As we head into the downside of winter, I'm feeling a need to hit the road. The days are getting longer and we're having more sun, yet the air remains chilled and the wind has sharp teeth. It's what they call "second winter" in the mountains of New Mexico. My thoughts, however, are jumping ahead to summer.
It's a large space with no interior supports to interfere with the movement of worshipers during their dances or marches. And the acoustics are unbelievable.
The Centre, or Church, Family dwelling is just across the road in front of the meeting house and serves as the major museum building on the site.
Step inside and you will be greeted by a tour guide who will give you an overview of the village and the museum. You are then free to wander about the three floors and basement at your own pace. There are always guides around to answer your questions.
The dwelling is essentially a large dormitory with its own kitchen, dining, and common areas. The photo above shows a typical "retiring room," or bedroom. At the height of the village, a room might sleep 3 to 5 Shakers. As membership declined, Believers eventually got their own rooms.
Unlike some Shaker museums, the items on display here are all authentic, Shaker-made antiques. You'll find no reproductions displayed here, although the lodging available to overnight guests has only reproductions, for obvious reasons.
Stairways flank the central hall on each floor. Women would have been restricted to using the one on the left; men would have been restricted to the one on the right. Although floors were coed, just like in college, the women's and men's retiring rooms are on opposite sides of the central hall.
The top floor was reserved for storage, here being cases for out-of-season clothing. Natural light illuminates the storage area.
I think it's time to get the calendar out and start planning a trip. Gotta find a cure for cabin fever.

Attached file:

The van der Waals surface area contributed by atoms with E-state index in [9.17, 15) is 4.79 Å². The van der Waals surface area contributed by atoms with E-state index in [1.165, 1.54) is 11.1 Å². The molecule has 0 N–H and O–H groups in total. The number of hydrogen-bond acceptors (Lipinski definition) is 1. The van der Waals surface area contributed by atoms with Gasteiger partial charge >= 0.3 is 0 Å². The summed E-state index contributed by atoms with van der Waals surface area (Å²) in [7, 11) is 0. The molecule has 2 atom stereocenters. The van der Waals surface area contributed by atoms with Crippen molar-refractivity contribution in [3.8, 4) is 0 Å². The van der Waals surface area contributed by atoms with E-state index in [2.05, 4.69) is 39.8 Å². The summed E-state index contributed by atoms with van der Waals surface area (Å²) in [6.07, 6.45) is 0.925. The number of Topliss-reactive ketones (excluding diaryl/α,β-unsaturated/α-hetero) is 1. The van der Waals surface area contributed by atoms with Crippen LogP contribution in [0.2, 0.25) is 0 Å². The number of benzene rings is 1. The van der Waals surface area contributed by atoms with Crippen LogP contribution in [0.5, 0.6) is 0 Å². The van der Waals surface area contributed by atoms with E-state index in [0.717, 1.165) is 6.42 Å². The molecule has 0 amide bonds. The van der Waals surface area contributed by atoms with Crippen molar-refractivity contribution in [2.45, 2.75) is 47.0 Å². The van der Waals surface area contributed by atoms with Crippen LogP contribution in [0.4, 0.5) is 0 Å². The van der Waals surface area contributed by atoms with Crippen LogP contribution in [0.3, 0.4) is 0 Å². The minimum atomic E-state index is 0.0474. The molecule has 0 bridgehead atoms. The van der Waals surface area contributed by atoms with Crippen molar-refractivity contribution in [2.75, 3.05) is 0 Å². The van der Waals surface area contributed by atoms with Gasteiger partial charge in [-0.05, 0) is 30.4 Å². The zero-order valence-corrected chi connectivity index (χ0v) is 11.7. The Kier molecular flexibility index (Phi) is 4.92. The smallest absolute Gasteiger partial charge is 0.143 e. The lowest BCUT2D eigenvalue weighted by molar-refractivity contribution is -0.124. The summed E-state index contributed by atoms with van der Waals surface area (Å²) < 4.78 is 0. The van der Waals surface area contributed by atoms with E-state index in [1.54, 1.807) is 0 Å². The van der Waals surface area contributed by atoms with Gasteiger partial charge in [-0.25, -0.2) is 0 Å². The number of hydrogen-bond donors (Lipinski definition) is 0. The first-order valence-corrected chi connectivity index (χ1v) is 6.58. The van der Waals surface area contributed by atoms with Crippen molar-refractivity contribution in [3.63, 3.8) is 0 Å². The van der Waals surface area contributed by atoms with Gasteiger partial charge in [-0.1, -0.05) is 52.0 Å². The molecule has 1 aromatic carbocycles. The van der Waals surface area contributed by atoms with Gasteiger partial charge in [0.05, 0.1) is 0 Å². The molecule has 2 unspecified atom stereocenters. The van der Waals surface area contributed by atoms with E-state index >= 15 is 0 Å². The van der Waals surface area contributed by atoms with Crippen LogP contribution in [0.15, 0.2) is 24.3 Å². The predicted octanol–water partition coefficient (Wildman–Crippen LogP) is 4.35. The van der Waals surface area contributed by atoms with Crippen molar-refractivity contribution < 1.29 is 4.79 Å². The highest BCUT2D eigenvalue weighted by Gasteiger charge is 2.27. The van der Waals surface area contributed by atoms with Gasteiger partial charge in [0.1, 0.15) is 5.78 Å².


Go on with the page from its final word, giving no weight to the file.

Much has been written recently about the federal government's possible response to the epidemic of gun violence in this country. The loudest negative voices, including those of the gun lobby, come from the political right and point to an erosion of second amendment rights. This comes while many of those same voices are actively engaged in restricting the nations' first amendment rights. Have you read the first amendment?
Congress shall make no law respecting an establishment of religion, or
prohibiting the free exercise thereof; or abridging the freedom of
speech, or of the press; or the right of the people peaceably to
assemble, and to petition the Government for a redress of grievances.
What bubbled this issue up to the top of my worry list was an article from The Associated Press about the Tennessee Wildlife Resources Agency confiscating three rattlesnakes and two copperheads from a pentecostal preacher who was transporting them through the state. Pastor James Coots of the Full Gospel Tabernacle in Jesus Name Church in Middlesboro, Kentucky, bought the five reptiles in Alabama to be used in church services. He was stopped by the Tennessee Highway Patrol because of a vehicle violation and the snakes were discovered in his car. It is illegal to possess poisonous snakes in Tennessee without a permit, and permits usually are granted only to zoos and educational organizations.
I don't know if the law under which the snakes were confiscated has been tested in the courts. But it does concern me that such churches located in Tennessee apparently are being denied the right to practice their religious beliefs by this law.